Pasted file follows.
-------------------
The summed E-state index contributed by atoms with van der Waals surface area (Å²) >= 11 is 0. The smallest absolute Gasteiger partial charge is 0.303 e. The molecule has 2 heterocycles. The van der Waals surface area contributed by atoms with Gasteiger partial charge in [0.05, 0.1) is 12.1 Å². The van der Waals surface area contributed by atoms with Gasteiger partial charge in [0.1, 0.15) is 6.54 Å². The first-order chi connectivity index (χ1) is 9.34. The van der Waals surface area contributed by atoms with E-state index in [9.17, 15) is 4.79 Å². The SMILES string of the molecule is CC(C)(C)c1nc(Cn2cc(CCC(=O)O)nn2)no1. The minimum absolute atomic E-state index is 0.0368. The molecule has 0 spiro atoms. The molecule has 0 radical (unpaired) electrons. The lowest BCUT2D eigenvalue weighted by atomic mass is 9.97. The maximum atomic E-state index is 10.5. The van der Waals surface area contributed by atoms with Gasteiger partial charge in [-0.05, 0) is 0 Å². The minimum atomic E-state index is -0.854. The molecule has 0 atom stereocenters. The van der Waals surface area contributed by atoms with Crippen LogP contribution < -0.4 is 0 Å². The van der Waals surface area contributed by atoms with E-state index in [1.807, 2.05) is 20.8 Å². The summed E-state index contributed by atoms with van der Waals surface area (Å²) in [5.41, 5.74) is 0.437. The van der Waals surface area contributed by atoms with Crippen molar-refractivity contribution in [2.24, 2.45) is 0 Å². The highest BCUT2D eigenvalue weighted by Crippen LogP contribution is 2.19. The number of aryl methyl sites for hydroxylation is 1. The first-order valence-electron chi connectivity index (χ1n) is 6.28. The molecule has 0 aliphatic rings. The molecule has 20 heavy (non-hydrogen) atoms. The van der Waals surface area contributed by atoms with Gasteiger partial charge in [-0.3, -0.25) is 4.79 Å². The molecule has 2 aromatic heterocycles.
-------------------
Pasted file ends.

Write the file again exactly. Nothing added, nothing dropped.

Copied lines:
The summed E-state index contributed by atoms with van der Waals surface area (Å²) >= 11 is 0. The smallest absolute Gasteiger partial charge is 0.303 e. The molecule has 2 heterocycles. The van der Waals surface area contributed by atoms with Gasteiger partial charge in [0.05, 0.1) is 12.1 Å². The van der Waals surface area contributed by atoms with Gasteiger partial charge in [0.1, 0.15) is 6.54 Å². The first-order chi connectivity index (χ1) is 9.34. The van der Waals surface area contributed by atoms with E-state index in [9.17, 15) is 4.79 Å². The SMILES string of the molecule is CC(C)(C)c1nc(Cn2cc(CCC(=O)O)nn2)no1. The minimum absolute atomic E-state index is 0.0368. The molecule has 0 spiro atoms. The molecule has 0 radical (unpaired) electrons. The lowest BCUT2D eigenvalue weighted by atomic mass is 9.97. The maximum atomic E-state index is 10.5. The van der Waals surface area contributed by atoms with Gasteiger partial charge in [-0.05, 0) is 0 Å². The minimum atomic E-state index is -0.854. The molecule has 0 atom stereocenters. The van der Waals surface area contributed by atoms with Crippen LogP contribution < -0.4 is 0 Å². The van der Waals surface area contributed by atoms with E-state index in [1.807, 2.05) is 20.8 Å². The summed E-state index contributed by atoms with van der Waals surface area (Å²) in [5.41, 5.74) is 0.437. The van der Waals surface area contributed by atoms with Crippen molar-refractivity contribution in [2.24, 2.45) is 0 Å². The highest BCUT2D eigenvalue weighted by Crippen LogP contribution is 2.19. The number of aryl methyl sites for hydroxylation is 1. The first-order valence-electron chi connectivity index (χ1n) is 6.28. The molecule has 0 aliphatic rings. The molecule has 20 heavy (non-hydrogen) atoms. The van der Waals surface area contributed by atoms with Gasteiger partial charge in [-0.3, -0.25) is 4.79 Å². The molecule has 2 aromatic heterocycles.